Posted on July 7, 2016

Sequentail Tail Lights


Building a model rocket can be fun, but what's more fun than that, an intercontinental ballistic missile. But to save on time I'll just simplify it and make it not explode. The basic concept is a rocket with an IMU that can adjust itself in real-time and make course corrections.

  • 8 bit AVR @ 8MGz
  • ~100lbs liquid rocket engine
  • Fuel: 93 Octane Gasoline
  • Oxydizer: H2O2

The Engine

By melting down aluminum cans and other various aluminum pieces, I was able to pour the resulting molten metal into steel cans to form cylinders that could be turned on a lathe to form very nice aluminum chunks.

The injector body design is loosely based on the design found here.

The angle of the injector ports is 15 degrees. Next, the combustion chamber and injector cap.

Rocket Fuel

There were two main types of fuel I had to decide on, solid or liquid fuel. A hybrid engine was out of the question. If I had chosen solid, it probably would have been a mix of sugar and KNO3. A better choice would be liquid though. The propellant would be some hydrocarbon i.e gasoline and the oxidizer would end up being H2O2 since obtain liquid oxygen did seem very easy.

Hydrogen Peroxide bought from a store only contains 3% Hydrogen Peroxide and the rest is water. I need that concentration to be a little higher. Since the boiling point of water is 100C and the boiling point of H2O2 is 150C, I could just boil off the water. The other alternative would have been to freeze the water off, but since there is less than a degree difference in freezing points, this seemed difficult.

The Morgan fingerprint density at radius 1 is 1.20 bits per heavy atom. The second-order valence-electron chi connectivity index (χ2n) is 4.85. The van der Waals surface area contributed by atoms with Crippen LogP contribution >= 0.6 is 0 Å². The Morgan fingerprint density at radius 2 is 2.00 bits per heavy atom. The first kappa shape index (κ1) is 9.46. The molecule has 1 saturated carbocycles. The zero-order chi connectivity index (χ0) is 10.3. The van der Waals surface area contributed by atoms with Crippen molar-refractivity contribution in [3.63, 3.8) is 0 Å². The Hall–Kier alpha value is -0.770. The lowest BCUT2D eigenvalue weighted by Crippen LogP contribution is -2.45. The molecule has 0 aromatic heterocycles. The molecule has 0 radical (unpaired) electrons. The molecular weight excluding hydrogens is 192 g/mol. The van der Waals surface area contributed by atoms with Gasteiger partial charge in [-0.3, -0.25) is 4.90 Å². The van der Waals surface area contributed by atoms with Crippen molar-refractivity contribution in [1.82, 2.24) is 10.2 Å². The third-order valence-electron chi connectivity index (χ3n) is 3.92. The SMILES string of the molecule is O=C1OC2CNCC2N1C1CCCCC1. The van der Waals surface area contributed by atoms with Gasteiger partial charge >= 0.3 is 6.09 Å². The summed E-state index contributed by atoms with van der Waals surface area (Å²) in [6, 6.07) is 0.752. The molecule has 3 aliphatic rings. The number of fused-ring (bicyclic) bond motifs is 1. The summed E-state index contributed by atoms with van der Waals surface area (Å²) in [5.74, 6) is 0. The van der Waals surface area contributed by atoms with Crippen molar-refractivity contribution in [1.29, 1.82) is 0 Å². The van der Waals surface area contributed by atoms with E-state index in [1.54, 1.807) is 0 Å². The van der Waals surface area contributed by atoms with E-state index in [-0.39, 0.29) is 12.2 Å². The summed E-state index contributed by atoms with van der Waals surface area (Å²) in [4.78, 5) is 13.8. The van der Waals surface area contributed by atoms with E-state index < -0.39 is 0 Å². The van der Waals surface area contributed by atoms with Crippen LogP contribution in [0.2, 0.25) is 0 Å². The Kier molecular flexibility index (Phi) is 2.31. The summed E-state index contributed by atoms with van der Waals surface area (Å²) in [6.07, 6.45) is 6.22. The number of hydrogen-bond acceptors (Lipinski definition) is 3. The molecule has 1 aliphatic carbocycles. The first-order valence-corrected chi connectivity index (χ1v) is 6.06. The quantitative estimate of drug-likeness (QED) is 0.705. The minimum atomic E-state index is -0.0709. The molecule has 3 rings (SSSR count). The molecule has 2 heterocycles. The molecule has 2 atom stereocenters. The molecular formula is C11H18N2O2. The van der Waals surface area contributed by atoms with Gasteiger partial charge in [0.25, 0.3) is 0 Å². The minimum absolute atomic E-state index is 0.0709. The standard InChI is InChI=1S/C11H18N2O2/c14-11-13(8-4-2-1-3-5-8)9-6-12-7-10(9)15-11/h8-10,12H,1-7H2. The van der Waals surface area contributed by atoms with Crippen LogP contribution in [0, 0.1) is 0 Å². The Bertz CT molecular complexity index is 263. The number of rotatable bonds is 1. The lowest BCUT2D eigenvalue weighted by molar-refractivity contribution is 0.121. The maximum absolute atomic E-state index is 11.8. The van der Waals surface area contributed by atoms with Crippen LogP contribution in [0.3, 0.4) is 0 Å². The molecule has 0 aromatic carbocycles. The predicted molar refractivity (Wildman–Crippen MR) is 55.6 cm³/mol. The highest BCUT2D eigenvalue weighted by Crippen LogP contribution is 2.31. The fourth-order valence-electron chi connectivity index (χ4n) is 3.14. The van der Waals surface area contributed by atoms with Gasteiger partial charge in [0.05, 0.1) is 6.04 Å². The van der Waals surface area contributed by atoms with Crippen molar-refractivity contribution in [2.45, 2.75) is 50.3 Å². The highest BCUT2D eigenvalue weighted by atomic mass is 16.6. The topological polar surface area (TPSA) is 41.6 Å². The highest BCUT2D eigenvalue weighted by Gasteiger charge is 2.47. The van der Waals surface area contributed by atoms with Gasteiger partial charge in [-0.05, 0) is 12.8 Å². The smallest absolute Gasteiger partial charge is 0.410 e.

Guidance Control

I wanted there to exist some degree of control over the rocket. I also wanted there to be some data logging as well. I designed an AVR based control module that uses accel and gyro data to control servos that move the rocket engine to keep the rocket upright. Below is the original control module schematic.

After finding a few suitable pieces of aluminum, I turned them down to the size and shape I need. I then used a mill to drill the nessessary holes in the sides for the bolts. Having the outer holes larger and then tapping the inner holes makes short work of the rotational mechanism. This design allows for movement in two axes. This is controlled by two servos attached with connecting arms. The rocket engine will be connected in the center ring.

By using data from a gyroscope and an accelerometer, the current angle of the rocket can be determined and the servos can be adjusted to counteract any rotation.


Missile Body

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About Me
My name is Taylor Daniska. I am a student at Clemson University, majoring in Computer Engineering. I have always had a desire to build and design electronics. I also try to build and replicate things from games or things I like. I have a number of projects listed on this website that are documented (maybe outdated). I try my best to keep this site up and current, but that is not always easy.